Hungryfishss1-150x150More recently I found several recommendations for math-based apps in Jo Boaler's book Mathematical Mindsets. We tried a few of them out, and found one that was a hit: Hungry Fish from Motion Math. This one is available on iOS and Google platforms, including the Kindle tablets (which is definitely a bonus for us). Here's the Motion Math description:

"Your fish is hungry – hungry for numbers! This fun addition and subtraction game for iPad, iPhone, and iPod touch has instant addition: touch two numbers together to instantly add. Most addition games teach in the form 3 + 4 = __; Hungry Fish challenges players to find different ways to make a 7 (1+6, 2+5, 3+2+2, etc.). There are 18 levels of challenge (for 4-year-olds to adults) and bonuses to customize your fish with new colors and fins."

So, it's similar to Sushi Monster, but with an underwater theme. The fish has a number on it, and then bubbles float out with different numbers on them. Kids have to combine the bubbles to make the number displayed on the fish, and then the fish eats them. As the fish eats, it grows bigger, and the kid is getting points. At certain intervals, you earn a new color with which to decorate your fish (which my daughter again finds motivating). She's experimented with the addition, subtraction, and negative number levels. In the latter, the target is a negative number, and you have to combine positive and negative numbers to get to the total. The first few times my daughter played this app she was positively giddy with how fun she found it.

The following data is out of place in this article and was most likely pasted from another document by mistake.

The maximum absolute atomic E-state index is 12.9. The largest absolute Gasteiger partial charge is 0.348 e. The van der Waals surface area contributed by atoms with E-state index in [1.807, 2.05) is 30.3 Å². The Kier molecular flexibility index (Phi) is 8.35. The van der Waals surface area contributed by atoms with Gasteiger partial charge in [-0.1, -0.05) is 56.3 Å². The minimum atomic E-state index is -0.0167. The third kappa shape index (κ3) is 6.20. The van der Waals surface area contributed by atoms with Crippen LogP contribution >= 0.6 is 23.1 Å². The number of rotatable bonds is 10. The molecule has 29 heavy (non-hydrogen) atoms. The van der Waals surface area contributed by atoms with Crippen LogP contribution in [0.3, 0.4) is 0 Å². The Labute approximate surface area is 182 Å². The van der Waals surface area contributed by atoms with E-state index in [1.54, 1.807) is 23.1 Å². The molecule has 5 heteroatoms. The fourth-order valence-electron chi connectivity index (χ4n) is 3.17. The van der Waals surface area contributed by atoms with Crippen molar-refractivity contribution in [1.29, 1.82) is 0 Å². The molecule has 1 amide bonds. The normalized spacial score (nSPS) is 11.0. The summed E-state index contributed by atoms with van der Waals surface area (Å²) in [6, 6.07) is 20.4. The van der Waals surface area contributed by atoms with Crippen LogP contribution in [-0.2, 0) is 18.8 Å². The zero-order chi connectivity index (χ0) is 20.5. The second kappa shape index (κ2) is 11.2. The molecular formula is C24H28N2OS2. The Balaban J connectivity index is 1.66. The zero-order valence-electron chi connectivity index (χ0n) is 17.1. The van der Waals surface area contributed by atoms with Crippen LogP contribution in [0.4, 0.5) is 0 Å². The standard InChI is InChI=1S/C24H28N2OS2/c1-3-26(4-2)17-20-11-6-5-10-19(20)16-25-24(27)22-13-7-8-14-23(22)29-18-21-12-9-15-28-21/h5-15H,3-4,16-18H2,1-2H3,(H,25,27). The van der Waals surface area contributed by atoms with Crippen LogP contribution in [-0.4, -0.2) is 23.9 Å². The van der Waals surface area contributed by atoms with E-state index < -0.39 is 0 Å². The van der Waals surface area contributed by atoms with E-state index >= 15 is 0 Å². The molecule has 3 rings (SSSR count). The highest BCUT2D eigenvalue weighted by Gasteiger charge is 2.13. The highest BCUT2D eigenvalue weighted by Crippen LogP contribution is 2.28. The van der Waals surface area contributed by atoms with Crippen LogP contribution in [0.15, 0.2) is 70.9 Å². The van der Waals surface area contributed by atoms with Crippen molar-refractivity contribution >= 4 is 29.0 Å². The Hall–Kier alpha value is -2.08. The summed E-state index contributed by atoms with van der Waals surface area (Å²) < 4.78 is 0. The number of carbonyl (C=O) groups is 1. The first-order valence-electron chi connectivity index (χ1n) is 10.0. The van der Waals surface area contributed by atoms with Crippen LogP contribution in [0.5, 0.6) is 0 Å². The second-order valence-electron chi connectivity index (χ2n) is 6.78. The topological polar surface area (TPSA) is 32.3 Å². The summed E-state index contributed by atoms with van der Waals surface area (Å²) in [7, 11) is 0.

I've found it interesting to watch her with this app. There are lots of different ways to combine the numbers to get to the target numbers, in some cases. She doesn't just have the answers in her head all of the time (particularly for the two-digit numbers), but she uses strategies, like combining smaller numbers at random until she gets something that she recognizes will lead to a solution. Sometimes she sets the difficulty level too high and gets frustrated, but it's easy for her to slide it back to an easier level. She is sometimes learning through trial and error, which is how a lot of learning happens. I am happy to see her using this.

We don't get "credit" at school for using Sushi Monster or Hungry Fish. And I only let my daughter use them as part of her device limit, not on top of that limit. But if she's going to be on the device, I can't tell you how happy it makes me to see her practicing math effortlessly, enjoying herself, while continuing to build her knowledge and intuition.

Do you all have any other math app recommendations for us? 

© 2016 by Jennifer Robinson of Jen Robinson's Book Page. All rights reserved. You can also follow me @JensBookPage or at my Growing Bookworms page on Facebook. This site is an Amazon affiliate, and purchases made through affiliate links (including linked book covers) may result in my receiving a small commission (at no additional cost to you).